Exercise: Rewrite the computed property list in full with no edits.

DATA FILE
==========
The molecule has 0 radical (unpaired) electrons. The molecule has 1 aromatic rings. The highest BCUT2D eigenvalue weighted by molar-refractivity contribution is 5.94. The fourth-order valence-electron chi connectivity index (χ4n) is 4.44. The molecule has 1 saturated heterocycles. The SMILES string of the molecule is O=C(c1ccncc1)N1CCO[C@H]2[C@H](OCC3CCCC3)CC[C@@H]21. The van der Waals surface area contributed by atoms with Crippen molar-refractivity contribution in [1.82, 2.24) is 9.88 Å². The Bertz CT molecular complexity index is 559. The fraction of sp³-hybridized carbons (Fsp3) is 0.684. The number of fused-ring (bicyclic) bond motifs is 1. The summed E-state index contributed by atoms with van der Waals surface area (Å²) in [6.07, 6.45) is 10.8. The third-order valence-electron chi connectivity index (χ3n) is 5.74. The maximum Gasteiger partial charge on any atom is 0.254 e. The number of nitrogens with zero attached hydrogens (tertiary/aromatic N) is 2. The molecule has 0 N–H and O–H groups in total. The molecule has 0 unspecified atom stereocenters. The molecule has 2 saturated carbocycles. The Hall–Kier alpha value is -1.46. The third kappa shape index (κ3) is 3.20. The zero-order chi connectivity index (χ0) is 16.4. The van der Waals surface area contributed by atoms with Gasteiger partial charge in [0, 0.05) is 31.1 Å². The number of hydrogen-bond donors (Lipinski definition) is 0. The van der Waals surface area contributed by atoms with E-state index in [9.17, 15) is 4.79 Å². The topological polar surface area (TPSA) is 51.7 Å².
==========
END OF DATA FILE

The molecule has 0 radical (unpaired) electrons. The molecule has 1 aromatic rings. The highest BCUT2D eigenvalue weighted by molar-refractivity contribution is 5.94. The fourth-order valence-electron chi connectivity index (χ4n) is 4.44. The molecule has 1 saturated heterocycles. The SMILES string of the molecule is O=C(c1ccncc1)N1CCO[C@H]2[C@H](OCC3CCCC3)CC[C@@H]21. The van der Waals surface area contributed by atoms with Crippen molar-refractivity contribution in [1.82, 2.24) is 9.88 Å². The Bertz CT molecular complexity index is 559. The fraction of sp³-hybridized carbons (Fsp3) is 0.684. The number of fused-ring (bicyclic) bond motifs is 1. The summed E-state index contributed by atoms with van der Waals surface area (Å²) in [6.07, 6.45) is 10.8. The third-order valence-electron chi connectivity index (χ3n) is 5.74. The maximum Gasteiger partial charge on any atom is 0.254 e. The number of nitrogens with zero attached hydrogens (tertiary/aromatic N) is 2. The molecule has 0 N–H and O–H groups in total. The molecule has 0 unspecified atom stereocenters. The molecule has 2 saturated carbocycles. The Hall–Kier alpha value is -1.46. The third kappa shape index (κ3) is 3.20. The zero-order chi connectivity index (χ0) is 16.4. The van der Waals surface area contributed by atoms with Gasteiger partial charge in [0, 0.05) is 31.1 Å². The number of hydrogen-bond donors (Lipinski definition) is 0. The van der Waals surface area contributed by atoms with E-state index in [9.17, 15) is 4.79 Å². The topological polar surface area (TPSA) is 51.7 Å².